Jul 22, 2011

Youths should anticipate YouCat!

One of the greatest advantages of working in the Archdiocesan Media team is the privilege to get news hot from the oven. And I'm very thankful to God for that blessing and privilege. :)

In February when I first read about YouCat, the Catechism of the Catholic Church (CCC) specially designed and produced for youths, I was very excited! For as much as I've tried to read the CCC, I still fail to totally grasp the details which are written in the so-called "church language", with a lot of 'big' words and terms. The CCC is never an easy book to read and understand, unless we are familiar with its language.

Unfortunately, not many Catholics in Kuching knew about YouCat. Even some Catechists and those who run Catholic gift shops have never heard of it today. Worse still, probably half of the Catholics here are not even aware of the presence of the CCC!

Anyway, I really envy those youths who are going for World Youth Day Madrid 2011 this coming August, for each of them will receive a free copy of YouCat.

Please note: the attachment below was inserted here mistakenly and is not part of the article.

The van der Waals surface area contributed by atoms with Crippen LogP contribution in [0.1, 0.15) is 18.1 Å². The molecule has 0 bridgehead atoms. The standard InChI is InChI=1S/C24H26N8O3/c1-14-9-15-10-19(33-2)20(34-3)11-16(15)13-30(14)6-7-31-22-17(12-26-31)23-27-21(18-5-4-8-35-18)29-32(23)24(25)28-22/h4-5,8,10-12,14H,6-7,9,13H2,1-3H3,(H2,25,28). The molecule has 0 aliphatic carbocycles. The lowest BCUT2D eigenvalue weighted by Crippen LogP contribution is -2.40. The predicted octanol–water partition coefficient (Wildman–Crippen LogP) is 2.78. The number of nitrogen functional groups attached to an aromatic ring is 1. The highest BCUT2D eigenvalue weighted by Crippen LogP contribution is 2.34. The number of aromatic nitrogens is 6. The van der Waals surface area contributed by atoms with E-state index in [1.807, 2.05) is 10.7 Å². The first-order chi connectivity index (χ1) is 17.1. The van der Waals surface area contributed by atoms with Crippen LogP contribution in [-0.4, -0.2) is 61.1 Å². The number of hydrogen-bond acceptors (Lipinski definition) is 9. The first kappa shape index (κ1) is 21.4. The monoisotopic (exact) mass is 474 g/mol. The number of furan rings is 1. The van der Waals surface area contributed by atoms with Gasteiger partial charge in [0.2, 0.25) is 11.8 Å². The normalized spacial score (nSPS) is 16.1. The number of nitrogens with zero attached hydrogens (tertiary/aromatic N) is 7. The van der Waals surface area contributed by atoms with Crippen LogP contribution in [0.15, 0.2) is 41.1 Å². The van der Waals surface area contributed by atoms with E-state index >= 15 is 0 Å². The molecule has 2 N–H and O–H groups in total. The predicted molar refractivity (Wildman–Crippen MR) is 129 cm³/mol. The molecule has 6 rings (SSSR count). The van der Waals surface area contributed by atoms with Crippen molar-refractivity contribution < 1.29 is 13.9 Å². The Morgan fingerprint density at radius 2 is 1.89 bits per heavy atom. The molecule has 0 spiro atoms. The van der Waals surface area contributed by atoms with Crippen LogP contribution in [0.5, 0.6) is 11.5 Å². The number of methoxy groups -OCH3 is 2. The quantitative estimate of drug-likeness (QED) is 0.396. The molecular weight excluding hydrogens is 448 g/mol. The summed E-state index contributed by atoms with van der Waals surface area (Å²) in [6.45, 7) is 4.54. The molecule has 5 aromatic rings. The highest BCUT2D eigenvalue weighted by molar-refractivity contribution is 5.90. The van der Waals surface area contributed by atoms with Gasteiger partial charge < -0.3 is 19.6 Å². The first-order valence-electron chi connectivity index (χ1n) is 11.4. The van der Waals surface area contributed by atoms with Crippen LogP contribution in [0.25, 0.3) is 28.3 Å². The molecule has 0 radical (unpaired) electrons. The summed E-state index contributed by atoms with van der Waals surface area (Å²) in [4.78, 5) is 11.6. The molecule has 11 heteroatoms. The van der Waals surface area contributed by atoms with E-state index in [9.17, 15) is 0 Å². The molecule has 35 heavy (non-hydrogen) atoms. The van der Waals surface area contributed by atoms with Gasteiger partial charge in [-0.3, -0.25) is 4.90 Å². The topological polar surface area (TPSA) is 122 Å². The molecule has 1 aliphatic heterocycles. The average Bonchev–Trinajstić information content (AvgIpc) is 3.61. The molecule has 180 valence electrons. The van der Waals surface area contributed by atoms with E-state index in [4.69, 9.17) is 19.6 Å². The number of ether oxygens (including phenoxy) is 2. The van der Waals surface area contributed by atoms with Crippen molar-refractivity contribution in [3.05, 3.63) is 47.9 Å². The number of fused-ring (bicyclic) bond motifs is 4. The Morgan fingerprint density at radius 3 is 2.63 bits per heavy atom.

What I really like about YouCat is none other than the language - simple and layman. Not only that, the whole chunks of texts we find in the original CCC are broken down into Q&A format, simplified and better elaborated.

Another point worth mentioning is the cute, relevant graphics that make YouCat much more attractive and appealing to the reader compared to the conventional CCC. This is exactly what it takes to attract young people -- colourful, graphical and simple yet compact and complete in its information.

Oh well, I might be the first person to find out about YouCat, but unfortunately I won't be the first person to have a copy of the book. Meanwhile, I'll just make do with with the old CCC. Fingers crossed, hopefully the wait wouldn't be too long!

Here is the trailer for the book.